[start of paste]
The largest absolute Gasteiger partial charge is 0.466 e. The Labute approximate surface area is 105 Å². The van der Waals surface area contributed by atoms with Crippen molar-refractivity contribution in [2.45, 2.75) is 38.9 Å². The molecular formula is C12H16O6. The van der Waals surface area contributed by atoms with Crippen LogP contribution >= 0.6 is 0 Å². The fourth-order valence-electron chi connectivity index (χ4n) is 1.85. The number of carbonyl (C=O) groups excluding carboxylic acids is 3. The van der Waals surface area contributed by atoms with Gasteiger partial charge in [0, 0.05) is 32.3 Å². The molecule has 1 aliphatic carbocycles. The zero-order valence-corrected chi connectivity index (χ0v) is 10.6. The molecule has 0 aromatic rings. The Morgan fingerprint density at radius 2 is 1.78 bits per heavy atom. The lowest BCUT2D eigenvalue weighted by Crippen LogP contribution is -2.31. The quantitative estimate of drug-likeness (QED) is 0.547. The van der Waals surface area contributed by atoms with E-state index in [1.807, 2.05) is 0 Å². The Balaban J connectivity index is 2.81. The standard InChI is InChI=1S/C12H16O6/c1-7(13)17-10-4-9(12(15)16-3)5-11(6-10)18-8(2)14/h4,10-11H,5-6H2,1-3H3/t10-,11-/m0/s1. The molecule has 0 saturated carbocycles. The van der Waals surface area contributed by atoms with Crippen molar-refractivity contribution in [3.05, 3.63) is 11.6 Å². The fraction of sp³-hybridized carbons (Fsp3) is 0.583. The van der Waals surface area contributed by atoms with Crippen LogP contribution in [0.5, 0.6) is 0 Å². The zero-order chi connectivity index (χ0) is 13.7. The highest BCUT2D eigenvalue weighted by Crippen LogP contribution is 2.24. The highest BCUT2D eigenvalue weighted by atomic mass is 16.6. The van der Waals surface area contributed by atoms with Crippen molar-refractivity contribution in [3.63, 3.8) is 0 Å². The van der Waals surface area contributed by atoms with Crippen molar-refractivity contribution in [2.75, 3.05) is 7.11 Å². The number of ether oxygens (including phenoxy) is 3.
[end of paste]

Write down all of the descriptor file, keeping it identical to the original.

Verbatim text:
The largest absolute Gasteiger partial charge is 0.466 e. The Labute approximate surface area is 105 Å². The van der Waals surface area contributed by atoms with Crippen molar-refractivity contribution in [2.45, 2.75) is 38.9 Å². The molecular formula is C12H16O6. The van der Waals surface area contributed by atoms with Crippen LogP contribution >= 0.6 is 0 Å². The fourth-order valence-electron chi connectivity index (χ4n) is 1.85. The number of carbonyl (C=O) groups excluding carboxylic acids is 3. The van der Waals surface area contributed by atoms with Gasteiger partial charge in [0, 0.05) is 32.3 Å². The molecule has 1 aliphatic carbocycles. The zero-order valence-corrected chi connectivity index (χ0v) is 10.6. The molecule has 0 aromatic rings. The Morgan fingerprint density at radius 2 is 1.78 bits per heavy atom. The lowest BCUT2D eigenvalue weighted by Crippen LogP contribution is -2.31. The quantitative estimate of drug-likeness (QED) is 0.547. The van der Waals surface area contributed by atoms with E-state index in [1.807, 2.05) is 0 Å². The Balaban J connectivity index is 2.81. The standard InChI is InChI=1S/C12H16O6/c1-7(13)17-10-4-9(12(15)16-3)5-11(6-10)18-8(2)14/h4,10-11H,5-6H2,1-3H3/t10-,11-/m0/s1. The molecule has 0 saturated carbocycles. The van der Waals surface area contributed by atoms with Crippen molar-refractivity contribution in [3.05, 3.63) is 11.6 Å². The fraction of sp³-hybridized carbons (Fsp3) is 0.583. The van der Waals surface area contributed by atoms with Crippen LogP contribution in [0.5, 0.6) is 0 Å². The zero-order chi connectivity index (χ0) is 13.7. The highest BCUT2D eigenvalue weighted by Crippen LogP contribution is 2.24. The highest BCUT2D eigenvalue weighted by atomic mass is 16.6. The van der Waals surface area contributed by atoms with Crippen molar-refractivity contribution in [3.63, 3.8) is 0 Å². The van der Waals surface area contributed by atoms with Crippen molar-refractivity contribution in [2.75, 3.05) is 7.11 Å². The number of ether oxygens (including phenoxy) is 3.